What I might have liked to have known sooner is – build work experience early because even entry jobs want experience, know the pros and cons of what work you’d like to do, learn to be good at networking and speaking to people because this is the magic potion,  take advantage of every opportunity (don’t turn your back on learning), listen to your inner voice, don’t expect your children to be you, learn your spouses love language early, no amount of nagging will get you what you want, learn what are your must have’s and what you can put up with, don’t be willing to settle, don’t hold onto grudges, character is huge, don’t let anger get the best of you, don’t try to control what you can’t control, find out your purpose and live it, stop making excuses, learn to like yourself, learn from your mistakes, find out how to have joy in life even in the hard times, and don’t fret the small stuff because there’s the big stuff to fret.

Of course, many of these lessons sound cliche’ and I can almost hear you, my younger self, laughing at some of these lessons, but they’re true. If I think what has worked or has not worked in my life – it is when I invested myself into people and purpose. It is when I was Jesus’s steps on this earth that I could hold my head the highest. When I truly helped people or made a difference is when my world shifted. As my father once said – there will always be people richer, better looking, and smarter than you and if you spend your life concentrating on this fact you’ll never be happy. This is probably what I’d mostly tell my younger self if I could. I concentrated too much on trivial things when I was younger and now what I care about is leaving a legacy. If I were to die tomorrow – how would people think about me? Did I accomplish what I wanted to accomplish? Did I care about others along the journey? Was I smart in my decisions? Did I bring positive change to this world?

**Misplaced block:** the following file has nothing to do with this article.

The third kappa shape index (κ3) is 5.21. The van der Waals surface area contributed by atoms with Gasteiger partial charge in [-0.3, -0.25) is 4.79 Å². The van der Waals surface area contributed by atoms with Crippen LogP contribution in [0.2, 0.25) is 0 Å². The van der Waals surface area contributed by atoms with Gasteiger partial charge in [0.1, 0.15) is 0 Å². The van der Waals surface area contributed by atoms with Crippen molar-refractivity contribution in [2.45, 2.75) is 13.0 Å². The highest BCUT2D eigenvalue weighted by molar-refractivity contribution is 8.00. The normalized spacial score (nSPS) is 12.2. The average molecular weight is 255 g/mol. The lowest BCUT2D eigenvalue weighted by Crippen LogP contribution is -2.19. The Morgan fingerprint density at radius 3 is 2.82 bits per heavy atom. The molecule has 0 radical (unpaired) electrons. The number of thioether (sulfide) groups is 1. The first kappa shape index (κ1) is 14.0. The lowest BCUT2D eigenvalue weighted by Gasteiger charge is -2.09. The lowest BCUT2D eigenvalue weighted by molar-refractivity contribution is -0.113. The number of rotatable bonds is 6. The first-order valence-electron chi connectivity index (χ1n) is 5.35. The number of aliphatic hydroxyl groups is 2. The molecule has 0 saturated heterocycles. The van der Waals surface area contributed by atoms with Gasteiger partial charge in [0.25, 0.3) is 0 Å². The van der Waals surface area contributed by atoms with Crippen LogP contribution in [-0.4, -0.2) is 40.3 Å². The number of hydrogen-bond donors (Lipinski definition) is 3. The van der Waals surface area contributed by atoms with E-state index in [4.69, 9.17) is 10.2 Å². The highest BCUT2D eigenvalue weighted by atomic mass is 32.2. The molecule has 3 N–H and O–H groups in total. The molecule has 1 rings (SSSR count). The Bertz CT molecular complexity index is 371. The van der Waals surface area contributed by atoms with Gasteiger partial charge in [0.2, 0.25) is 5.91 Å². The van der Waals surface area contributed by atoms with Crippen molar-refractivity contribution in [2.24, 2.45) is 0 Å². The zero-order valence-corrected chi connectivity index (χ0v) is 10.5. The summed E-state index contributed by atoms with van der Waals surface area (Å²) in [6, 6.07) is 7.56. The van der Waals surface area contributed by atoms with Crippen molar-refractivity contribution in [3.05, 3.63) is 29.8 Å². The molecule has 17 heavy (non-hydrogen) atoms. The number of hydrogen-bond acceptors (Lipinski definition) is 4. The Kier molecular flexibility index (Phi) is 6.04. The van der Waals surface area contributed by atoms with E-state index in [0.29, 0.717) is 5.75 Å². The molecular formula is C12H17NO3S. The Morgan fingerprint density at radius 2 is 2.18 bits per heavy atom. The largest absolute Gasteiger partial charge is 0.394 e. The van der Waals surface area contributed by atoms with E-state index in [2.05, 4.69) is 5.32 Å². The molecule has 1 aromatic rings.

The biggest barrier I continue to fight even today is to not try to control what I can’t control. Not everyone is going to like or appreciate you. Some doors will close, but you have to believe others will open. Life is not always fair. Life will not always give you what you want. My husband and I found out this lesson rather quickly through our miscarriages. We could have thrown in the towel. Yet what we learned is when all else fails, prayer can give you hope. Sure, life can really suck at times, but for me there is only one answer. In the past, I leaned on what I thought was my understanding, but now have to lean on something greater. I would never wish the pain or fear I’ve endured through miscarriages, marriage woes, layoffs, etc. to anyone else, but also would not have given up these experiences because it made me stronger in myself, my marriage, as a parent, and within my faith. I had to endure dark times to ever see the light and to understand what is important.

Anyway, I know not everyone reading this post will agree with my views; which is ok. I know faith is a personal journey for everyone and you have to walk your own journey. All I can say is I continue to be on a path of learning. I’m happy I can embrace my younger self for who you are and I’ve grown to be who I am now. Some lessons would have been easier as short-cuts or not lessons at all, but happy the lessons are learned experiences and I am moving forward. I am sure in 15-20 years there will be new lessons I’ve learned that I wish I knew now, but for now I will say Namaste and keep reflecting, growing, having faith, and walking on this crazy journey called life.

Love My Older Self